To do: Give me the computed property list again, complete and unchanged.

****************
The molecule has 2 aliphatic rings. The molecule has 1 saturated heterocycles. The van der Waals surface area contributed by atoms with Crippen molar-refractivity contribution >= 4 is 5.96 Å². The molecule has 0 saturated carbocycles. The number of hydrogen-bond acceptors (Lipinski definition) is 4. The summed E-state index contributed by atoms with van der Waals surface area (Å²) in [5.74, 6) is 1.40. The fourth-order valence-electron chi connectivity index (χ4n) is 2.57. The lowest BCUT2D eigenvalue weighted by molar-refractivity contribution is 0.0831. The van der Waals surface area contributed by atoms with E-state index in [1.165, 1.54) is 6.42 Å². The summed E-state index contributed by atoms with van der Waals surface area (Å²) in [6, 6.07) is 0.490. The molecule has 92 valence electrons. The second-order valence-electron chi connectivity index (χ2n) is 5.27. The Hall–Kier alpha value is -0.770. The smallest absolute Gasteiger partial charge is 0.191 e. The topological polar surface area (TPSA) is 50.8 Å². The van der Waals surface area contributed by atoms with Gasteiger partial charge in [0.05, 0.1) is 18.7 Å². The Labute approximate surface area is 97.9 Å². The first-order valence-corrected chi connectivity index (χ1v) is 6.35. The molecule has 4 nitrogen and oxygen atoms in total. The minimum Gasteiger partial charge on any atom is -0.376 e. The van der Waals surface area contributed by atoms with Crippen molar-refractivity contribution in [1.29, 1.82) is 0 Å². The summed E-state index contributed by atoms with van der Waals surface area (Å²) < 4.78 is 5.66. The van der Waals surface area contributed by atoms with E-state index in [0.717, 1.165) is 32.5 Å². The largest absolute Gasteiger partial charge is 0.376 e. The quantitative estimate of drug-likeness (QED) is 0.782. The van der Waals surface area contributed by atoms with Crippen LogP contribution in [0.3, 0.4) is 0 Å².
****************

The molecule has 2 aliphatic rings. The molecule has 1 saturated heterocycles. The van der Waals surface area contributed by atoms with Crippen molar-refractivity contribution >= 4 is 5.96 Å². The molecule has 0 saturated carbocycles. The number of hydrogen-bond acceptors (Lipinski definition) is 4. The summed E-state index contributed by atoms with van der Waals surface area (Å²) in [5.74, 6) is 1.40. The fourth-order valence-electron chi connectivity index (χ4n) is 2.57. The lowest BCUT2D eigenvalue weighted by molar-refractivity contribution is 0.0831. The van der Waals surface area contributed by atoms with E-state index in [1.165, 1.54) is 6.42 Å². The summed E-state index contributed by atoms with van der Waals surface area (Å²) in [6, 6.07) is 0.490. The molecule has 92 valence electrons. The second-order valence-electron chi connectivity index (χ2n) is 5.27. The Hall–Kier alpha value is -0.770. The smallest absolute Gasteiger partial charge is 0.191 e. The topological polar surface area (TPSA) is 50.8 Å². The van der Waals surface area contributed by atoms with Gasteiger partial charge in [0.05, 0.1) is 18.7 Å². The Labute approximate surface area is 97.9 Å². The first-order valence-corrected chi connectivity index (χ1v) is 6.35. The molecule has 4 nitrogen and oxygen atoms in total. The minimum Gasteiger partial charge on any atom is -0.376 e. The van der Waals surface area contributed by atoms with Crippen molar-refractivity contribution in [1.29, 1.82) is 0 Å². The summed E-state index contributed by atoms with van der Waals surface area (Å²) < 4.78 is 5.66. The van der Waals surface area contributed by atoms with E-state index in [0.717, 1.165) is 32.5 Å². The largest absolute Gasteiger partial charge is 0.376 e. The quantitative estimate of drug-likeness (QED) is 0.782. The van der Waals surface area contributed by atoms with Crippen LogP contribution in [0.3, 0.4) is 0 Å².